Adaptability of the semi-invariant natural killer T-cell receptor towards structurally diverse CD1d-restricted ligands

William C Florence, Chenfeng Xia, Laura E Gordy, Wenlan Chen, Yalong Zhang, James Scott-Browne, Yuki Kinjo, Karl OA Yu, Santosh Keshipeddy, Daniel G Pellicci, Onisha Patel, Lars Kjer-Nielsen, James McCluskey, Dale I Godfrey, Jamie Rossjohn, Stewart K Richardson, Steven A Porcelli, Amy R Howell, Kyoko Hayakawa, Laurent GapinDirk M Zajonc, Peng George Wang, Sebastian Joyce

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40 Citations (Scopus)


The semi-invariant natural killer (NK) T-cell receptor (NKTcr) recognises structurally diverse glycolipid antigens presented by the monomorphic CD1d molecule. While the alpha-chain of the NKTcr is invariant, the beta-chain is more diverse, but how this diversity enables the NKTcr to recognise diverse antigens, such as an alpha-linked monosaccharide (alpha-galactosylceramide and alpha-galactosyldiacylglycerol) and the beta-linked trisaccharide (isoglobotriaosylceramide), is unclear. We demonstrate here that NKTcrs, which varied in their beta-chain usage, recognised diverse glycolipid antigens with a similar binding mode on CD1d. Nevertheless, the NKTcrs recognised distinct epitopic sites within these antigens, including alpha-galactosylceramide, the structurally similar alpha-galactosyldiacylglycerol and the very distinct isoglobotriaosylceramide. We also show that the relative roles of the CDR loops within the NKTcr beta-chain varied as a function of the antigen. Thus, while NKTcrs characteristically use a conserved docking mode, the NKTcr beta-chain allows these cells to recognise unique aspects of structurally diverse CD1d-restricted ligands.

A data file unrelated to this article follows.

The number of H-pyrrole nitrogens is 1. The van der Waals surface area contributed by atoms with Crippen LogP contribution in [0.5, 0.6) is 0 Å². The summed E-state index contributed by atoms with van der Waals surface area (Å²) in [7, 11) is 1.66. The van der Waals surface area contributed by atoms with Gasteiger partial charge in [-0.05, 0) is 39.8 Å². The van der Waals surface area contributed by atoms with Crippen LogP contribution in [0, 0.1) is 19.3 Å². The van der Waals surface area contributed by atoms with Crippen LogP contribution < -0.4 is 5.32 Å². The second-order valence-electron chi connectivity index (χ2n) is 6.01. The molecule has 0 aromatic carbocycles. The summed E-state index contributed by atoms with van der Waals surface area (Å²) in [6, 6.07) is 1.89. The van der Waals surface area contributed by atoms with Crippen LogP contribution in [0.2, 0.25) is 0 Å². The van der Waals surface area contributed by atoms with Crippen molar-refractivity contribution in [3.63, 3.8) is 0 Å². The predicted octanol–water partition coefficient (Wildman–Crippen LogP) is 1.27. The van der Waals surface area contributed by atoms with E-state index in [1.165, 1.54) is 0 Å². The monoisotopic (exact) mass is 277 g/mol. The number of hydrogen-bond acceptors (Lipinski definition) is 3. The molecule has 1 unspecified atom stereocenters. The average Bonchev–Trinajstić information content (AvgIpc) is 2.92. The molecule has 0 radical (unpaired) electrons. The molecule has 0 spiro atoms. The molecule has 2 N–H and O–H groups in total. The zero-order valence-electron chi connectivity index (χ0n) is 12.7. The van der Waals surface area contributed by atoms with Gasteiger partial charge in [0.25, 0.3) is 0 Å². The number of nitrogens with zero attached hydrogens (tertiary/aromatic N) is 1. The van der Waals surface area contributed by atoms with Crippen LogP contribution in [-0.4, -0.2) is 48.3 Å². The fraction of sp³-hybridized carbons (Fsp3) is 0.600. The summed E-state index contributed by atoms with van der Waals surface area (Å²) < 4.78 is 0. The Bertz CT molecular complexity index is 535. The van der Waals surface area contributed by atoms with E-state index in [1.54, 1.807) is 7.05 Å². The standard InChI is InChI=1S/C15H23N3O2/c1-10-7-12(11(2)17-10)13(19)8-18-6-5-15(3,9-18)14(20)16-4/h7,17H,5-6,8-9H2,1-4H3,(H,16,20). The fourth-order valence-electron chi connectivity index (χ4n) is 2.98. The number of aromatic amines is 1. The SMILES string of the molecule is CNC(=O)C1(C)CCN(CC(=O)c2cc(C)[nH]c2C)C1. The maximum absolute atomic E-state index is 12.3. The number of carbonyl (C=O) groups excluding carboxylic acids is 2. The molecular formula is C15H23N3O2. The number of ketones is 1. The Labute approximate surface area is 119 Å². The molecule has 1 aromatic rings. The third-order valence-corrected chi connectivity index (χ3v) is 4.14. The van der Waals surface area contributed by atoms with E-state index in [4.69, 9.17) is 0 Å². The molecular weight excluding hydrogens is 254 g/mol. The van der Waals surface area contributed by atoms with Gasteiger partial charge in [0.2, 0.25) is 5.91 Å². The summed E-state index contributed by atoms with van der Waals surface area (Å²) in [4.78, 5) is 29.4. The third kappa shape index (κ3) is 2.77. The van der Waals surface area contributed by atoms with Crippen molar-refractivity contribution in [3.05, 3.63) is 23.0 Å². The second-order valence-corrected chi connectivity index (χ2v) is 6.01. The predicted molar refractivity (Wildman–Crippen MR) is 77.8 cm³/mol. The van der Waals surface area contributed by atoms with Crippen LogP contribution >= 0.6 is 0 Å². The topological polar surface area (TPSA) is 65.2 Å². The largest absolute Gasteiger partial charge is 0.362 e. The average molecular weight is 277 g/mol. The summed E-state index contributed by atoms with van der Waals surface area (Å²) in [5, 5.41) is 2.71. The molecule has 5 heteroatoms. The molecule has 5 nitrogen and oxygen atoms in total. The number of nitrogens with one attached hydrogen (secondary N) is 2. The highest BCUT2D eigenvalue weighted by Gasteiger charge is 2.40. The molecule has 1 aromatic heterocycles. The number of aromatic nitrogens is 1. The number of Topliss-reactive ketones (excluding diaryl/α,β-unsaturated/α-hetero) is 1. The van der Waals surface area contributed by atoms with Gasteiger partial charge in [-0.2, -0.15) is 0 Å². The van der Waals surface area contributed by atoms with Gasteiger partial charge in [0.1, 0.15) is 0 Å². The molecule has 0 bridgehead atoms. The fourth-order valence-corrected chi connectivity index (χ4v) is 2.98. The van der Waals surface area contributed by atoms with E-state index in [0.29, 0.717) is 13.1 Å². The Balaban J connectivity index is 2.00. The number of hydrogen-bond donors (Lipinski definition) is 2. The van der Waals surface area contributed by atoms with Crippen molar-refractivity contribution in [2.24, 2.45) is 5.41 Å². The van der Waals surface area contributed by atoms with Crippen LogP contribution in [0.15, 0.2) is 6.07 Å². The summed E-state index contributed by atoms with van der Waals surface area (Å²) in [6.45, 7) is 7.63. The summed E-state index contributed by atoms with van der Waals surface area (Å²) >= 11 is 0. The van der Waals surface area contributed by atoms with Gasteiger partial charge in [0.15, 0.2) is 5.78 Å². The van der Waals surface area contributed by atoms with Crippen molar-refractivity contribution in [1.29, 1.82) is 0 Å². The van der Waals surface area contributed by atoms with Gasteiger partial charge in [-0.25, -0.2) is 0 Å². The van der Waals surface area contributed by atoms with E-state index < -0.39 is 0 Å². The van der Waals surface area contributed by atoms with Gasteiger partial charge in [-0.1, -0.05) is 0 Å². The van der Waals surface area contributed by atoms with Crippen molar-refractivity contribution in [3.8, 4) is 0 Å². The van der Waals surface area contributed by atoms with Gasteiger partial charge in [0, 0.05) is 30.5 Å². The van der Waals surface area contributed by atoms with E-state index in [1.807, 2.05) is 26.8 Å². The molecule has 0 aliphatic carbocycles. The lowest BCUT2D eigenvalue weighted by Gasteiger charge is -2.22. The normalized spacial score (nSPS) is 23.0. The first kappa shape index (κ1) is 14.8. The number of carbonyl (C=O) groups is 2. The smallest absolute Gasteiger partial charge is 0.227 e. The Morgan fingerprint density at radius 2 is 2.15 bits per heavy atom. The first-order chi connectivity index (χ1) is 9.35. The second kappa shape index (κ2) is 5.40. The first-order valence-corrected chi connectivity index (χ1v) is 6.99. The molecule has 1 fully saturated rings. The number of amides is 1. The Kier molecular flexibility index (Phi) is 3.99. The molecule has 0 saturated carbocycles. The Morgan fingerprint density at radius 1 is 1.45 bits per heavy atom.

Original languageEnglish
Pages (from-to)3579 - 3590
Number of pages12
JournalThe EMBO Journal
Issue number22
Publication statusPublished - 2009

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